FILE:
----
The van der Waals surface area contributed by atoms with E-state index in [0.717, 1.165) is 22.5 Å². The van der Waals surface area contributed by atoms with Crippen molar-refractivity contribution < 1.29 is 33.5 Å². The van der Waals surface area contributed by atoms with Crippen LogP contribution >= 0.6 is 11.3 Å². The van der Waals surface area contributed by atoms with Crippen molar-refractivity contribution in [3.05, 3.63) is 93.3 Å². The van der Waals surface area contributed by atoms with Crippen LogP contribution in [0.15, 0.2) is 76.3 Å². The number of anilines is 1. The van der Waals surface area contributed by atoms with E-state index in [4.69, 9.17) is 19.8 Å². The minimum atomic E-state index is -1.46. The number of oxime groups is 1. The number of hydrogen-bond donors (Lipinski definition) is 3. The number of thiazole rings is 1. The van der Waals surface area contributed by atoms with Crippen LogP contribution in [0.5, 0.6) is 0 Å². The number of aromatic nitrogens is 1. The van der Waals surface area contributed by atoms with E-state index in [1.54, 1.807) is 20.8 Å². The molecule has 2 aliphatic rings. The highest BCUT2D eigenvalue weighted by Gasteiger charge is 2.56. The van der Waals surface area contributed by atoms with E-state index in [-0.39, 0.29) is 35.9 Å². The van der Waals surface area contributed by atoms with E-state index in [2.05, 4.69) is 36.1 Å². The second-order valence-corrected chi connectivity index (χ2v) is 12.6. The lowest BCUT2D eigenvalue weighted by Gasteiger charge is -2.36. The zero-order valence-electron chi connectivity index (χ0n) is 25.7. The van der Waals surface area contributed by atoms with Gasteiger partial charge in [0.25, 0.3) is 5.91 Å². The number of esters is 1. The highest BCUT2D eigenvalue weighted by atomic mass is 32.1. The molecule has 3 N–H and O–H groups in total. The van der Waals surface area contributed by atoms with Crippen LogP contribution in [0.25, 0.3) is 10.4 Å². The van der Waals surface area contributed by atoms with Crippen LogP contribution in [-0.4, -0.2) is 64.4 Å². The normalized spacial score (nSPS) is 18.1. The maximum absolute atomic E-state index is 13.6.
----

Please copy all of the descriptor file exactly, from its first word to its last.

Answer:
The van der Waals surface area contributed by atoms with E-state index in [0.717, 1.165) is 22.5 Å². The van der Waals surface area contributed by atoms with Crippen molar-refractivity contribution < 1.29 is 33.5 Å². The van der Waals surface area contributed by atoms with Crippen LogP contribution >= 0.6 is 11.3 Å². The van der Waals surface area contributed by atoms with Crippen molar-refractivity contribution in [3.05, 3.63) is 93.3 Å². The van der Waals surface area contributed by atoms with Crippen LogP contribution in [0.15, 0.2) is 76.3 Å². The number of anilines is 1. The van der Waals surface area contributed by atoms with E-state index in [4.69, 9.17) is 19.8 Å². The minimum atomic E-state index is -1.46. The number of oxime groups is 1. The number of hydrogen-bond donors (Lipinski definition) is 3. The number of thiazole rings is 1. The van der Waals surface area contributed by atoms with Crippen LogP contribution in [0.5, 0.6) is 0 Å². The number of aromatic nitrogens is 1. The van der Waals surface area contributed by atoms with E-state index in [1.54, 1.807) is 20.8 Å². The molecule has 2 aliphatic rings. The highest BCUT2D eigenvalue weighted by Gasteiger charge is 2.56. The van der Waals surface area contributed by atoms with E-state index in [-0.39, 0.29) is 35.9 Å². The van der Waals surface area contributed by atoms with E-state index in [2.05, 4.69) is 36.1 Å². The second-order valence-corrected chi connectivity index (χ2v) is 12.6. The lowest BCUT2D eigenvalue weighted by Gasteiger charge is -2.36. The zero-order valence-electron chi connectivity index (χ0n) is 25.7. The van der Waals surface area contributed by atoms with Gasteiger partial charge in [0.25, 0.3) is 5.91 Å². The number of esters is 1. The highest BCUT2D eigenvalue weighted by atomic mass is 32.1. The molecule has 3 N–H and O–H groups in total. The van der Waals surface area contributed by atoms with Crippen LogP contribution in [0.25, 0.3) is 10.4 Å². The van der Waals surface area contributed by atoms with Crippen LogP contribution in [-0.4, -0.2) is 64.4 Å². The normalized spacial score (nSPS) is 18.1. The maximum absolute atomic E-state index is 13.6.